Saturday, November 07, 2009
Are Formulas Important For Some Reason?
You may have noticed that I'm on a little graphic novel kick this fall. That's why I picked up Amulet Book One: The Stonekeeper by Kazu Kibuishi.
What really struck me about this book is how incredibly formulaic it is. The word "rigidly" might apply. In a prelude, a child sees her parent killed. At the real story opening, the rest of the family is heading off to a creepy new home (new homes are always bad news) that has been in the family for years. (As I was reading this today, I thought about how these days, old family homes are probably sold to create new subdivisions.) Immediately, the kids find a mysterious...um...piece of jewelry, are led into a strange world, and have to start a quest to save their surviving parent. (Did she seem just a little bit bitchie to anyone else?) A mysterious and brilliant ancestor figures into the story. (I'm not sure if that last part is original to this formula or if I just saw it in The Spiderwick Chronicles movie.) Some cute characters are thrown in as helpers.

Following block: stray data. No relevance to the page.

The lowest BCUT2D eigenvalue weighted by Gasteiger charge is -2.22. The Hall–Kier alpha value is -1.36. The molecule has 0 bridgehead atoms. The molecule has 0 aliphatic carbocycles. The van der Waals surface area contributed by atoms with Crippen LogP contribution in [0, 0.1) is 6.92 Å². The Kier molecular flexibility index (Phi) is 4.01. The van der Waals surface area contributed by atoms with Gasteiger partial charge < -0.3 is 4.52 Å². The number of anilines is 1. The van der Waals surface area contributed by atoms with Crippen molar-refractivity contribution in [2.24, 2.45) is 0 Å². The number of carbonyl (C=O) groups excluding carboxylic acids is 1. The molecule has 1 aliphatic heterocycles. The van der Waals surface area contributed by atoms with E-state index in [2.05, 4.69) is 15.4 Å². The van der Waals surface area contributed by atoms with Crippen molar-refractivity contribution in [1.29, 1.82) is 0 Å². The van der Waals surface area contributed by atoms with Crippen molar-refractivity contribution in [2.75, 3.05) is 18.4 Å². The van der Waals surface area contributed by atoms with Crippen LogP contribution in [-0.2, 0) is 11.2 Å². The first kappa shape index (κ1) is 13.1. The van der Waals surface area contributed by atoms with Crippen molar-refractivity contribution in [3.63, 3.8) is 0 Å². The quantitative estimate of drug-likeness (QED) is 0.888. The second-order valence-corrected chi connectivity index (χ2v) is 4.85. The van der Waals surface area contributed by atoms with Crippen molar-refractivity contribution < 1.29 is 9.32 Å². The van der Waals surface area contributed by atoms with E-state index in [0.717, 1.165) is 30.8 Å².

Maybe there is some reason why adhering to formulas like this are important in children's literature. Isn't repetition of words and sounds supposed to help them learn to read? Maybe reading the same formula/pattern/storyline over and over again assists them in some way I've just never heard about.
As luck would have it, David Elzey has just reviewed the second book in this series at The Excelsior File. He liked it a great deal more than I liked the first one. In fact, if you do just a little bit of digging around on the Internet, you'll find that this is quite a well-regarded series.